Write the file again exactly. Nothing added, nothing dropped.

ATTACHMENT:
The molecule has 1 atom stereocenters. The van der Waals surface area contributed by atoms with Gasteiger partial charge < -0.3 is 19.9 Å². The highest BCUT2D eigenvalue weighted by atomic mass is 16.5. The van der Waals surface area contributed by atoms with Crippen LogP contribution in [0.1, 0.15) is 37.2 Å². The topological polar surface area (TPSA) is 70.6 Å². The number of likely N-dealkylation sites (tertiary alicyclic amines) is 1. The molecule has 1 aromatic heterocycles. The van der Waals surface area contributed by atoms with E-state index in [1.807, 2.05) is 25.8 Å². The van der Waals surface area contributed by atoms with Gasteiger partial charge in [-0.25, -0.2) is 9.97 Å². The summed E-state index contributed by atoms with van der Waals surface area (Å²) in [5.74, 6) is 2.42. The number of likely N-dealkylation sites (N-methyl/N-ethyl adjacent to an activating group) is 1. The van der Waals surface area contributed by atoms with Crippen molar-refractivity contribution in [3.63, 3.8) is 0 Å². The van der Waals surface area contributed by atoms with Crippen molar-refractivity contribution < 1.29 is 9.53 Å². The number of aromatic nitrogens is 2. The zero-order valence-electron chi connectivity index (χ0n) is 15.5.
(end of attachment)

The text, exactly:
The molecule has 1 atom stereocenters. The van der Waals surface area contributed by atoms with Gasteiger partial charge < -0.3 is 19.9 Å². The highest BCUT2D eigenvalue weighted by atomic mass is 16.5. The van der Waals surface area contributed by atoms with Crippen LogP contribution in [0.1, 0.15) is 37.2 Å². The topological polar surface area (TPSA) is 70.6 Å². The number of likely N-dealkylation sites (tertiary alicyclic amines) is 1. The molecule has 1 aromatic heterocycles. The van der Waals surface area contributed by atoms with E-state index in [1.807, 2.05) is 25.8 Å². The van der Waals surface area contributed by atoms with Gasteiger partial charge in [-0.25, -0.2) is 9.97 Å². The summed E-state index contributed by atoms with van der Waals surface area (Å²) in [5.74, 6) is 2.42. The number of likely N-dealkylation sites (N-methyl/N-ethyl adjacent to an activating group) is 1. The van der Waals surface area contributed by atoms with Crippen molar-refractivity contribution in [3.63, 3.8) is 0 Å². The van der Waals surface area contributed by atoms with Crippen molar-refractivity contribution < 1.29 is 9.53 Å². The number of aromatic nitrogens is 2. The zero-order valence-electron chi connectivity index (χ0n) is 15.5.